Back-to-Basics tutorial: X-ray diffraction of thin films

George F. Harrington, José Santiso

Research output: Contribution to journalArticlepeer-review

21 Citations (SciVal)


X-ray diffraction (XRD) is an indispensable tool for characterising thin films of electroceramic materials. For the beginner, however, it can be a daunting technique at first due to the number of operation modes and measurements types, as well as the interpretation of the resultant patterns and scans. In this tutorial article, we provide a foundation for the thin-film engineer/scientist conducting their first measurements using XRD. We give a brief introduction of the principle of diffraction and description of the instrument, detailing the relevant operation modes. Next, we introduce five types of measurements essential for thin film characterisation: 2 θ/ ω scans, grazing-incidence scans, rocking curves, pole figures, and azimuth scans (or ϕ scans). Practical guidelines for selecting the appropriate optics, mounting and aligning the sample, and selecting scan conditions are given. Finally, we discuss some of the basics of data analysis, and give recommendations on the presentation of data. The aim of this article is to ultimately lower the barrier for researchers to perform meaningful XRD analysis, and, building on this foundation, find the existing literature more accessible, enabling more advanced XRD investigations.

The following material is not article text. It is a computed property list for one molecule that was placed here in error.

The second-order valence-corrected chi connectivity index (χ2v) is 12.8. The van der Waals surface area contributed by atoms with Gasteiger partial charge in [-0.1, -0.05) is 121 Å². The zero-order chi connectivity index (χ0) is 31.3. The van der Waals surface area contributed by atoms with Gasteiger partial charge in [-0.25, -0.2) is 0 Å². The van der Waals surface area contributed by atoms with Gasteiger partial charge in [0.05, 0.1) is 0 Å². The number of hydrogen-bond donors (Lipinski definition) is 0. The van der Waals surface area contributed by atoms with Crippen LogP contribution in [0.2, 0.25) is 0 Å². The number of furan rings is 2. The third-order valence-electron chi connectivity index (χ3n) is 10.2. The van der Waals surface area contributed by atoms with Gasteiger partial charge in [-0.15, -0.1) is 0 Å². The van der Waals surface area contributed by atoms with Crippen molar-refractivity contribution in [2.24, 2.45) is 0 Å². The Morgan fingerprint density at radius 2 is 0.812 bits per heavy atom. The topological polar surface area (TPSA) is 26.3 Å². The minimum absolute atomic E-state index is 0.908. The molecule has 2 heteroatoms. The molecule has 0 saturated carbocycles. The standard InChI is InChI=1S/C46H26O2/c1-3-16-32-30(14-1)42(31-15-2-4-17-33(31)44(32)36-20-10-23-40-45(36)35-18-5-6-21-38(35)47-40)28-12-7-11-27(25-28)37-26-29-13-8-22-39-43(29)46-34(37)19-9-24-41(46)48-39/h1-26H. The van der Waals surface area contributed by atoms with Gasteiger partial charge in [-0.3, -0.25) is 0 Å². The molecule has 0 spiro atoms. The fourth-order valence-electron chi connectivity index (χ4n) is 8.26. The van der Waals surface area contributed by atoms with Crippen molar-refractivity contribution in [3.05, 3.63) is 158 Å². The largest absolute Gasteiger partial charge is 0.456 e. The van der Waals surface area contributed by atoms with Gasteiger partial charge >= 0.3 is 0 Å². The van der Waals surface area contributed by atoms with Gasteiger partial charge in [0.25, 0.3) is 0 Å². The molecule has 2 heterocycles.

Original languageEnglish
Pages (from-to)141-163
Number of pages23
JournalJournal of Electroceramics
Issue number4
Early online date13 Oct 2021
Publication statusPublished - 31 Dec 2021

Bibliographical note

Funding Information:
We gratefully acknowledge D. Klotz and H.L Tuller for critically reading the manuscript. GFH acknowledges support from The Japanese Science and Technology Agency (JST) through its Center of Innovation Program (COI Program, grant number: JPMJCE1318) and the International Institute for Carbon-Neutral Energy Research (WPI-I2CNER), supported by MEXT, Japan. ICN2 is funded by the CERCA programme/Generalitat de Catalunya and by the Severo Ochoa programme of the Spanish Ministry of Economy, Industry and Competitiveness (MINECO, grant no. SEV-2017-0706). The datasets generated during and analysed during the current work are available from the corresponding author on reasonable request.


  • Back-to-Basics
  • Guidelines
  • Methodology
  • Thin films
  • Tutorial
  • X-ray diffraction

ASJC Scopus subject areas

  • Electronic, Optical and Magnetic Materials
  • Ceramics and Composites
  • Condensed Matter Physics
  • Mechanics of Materials
  • Materials Chemistry
  • Electrical and Electronic Engineering


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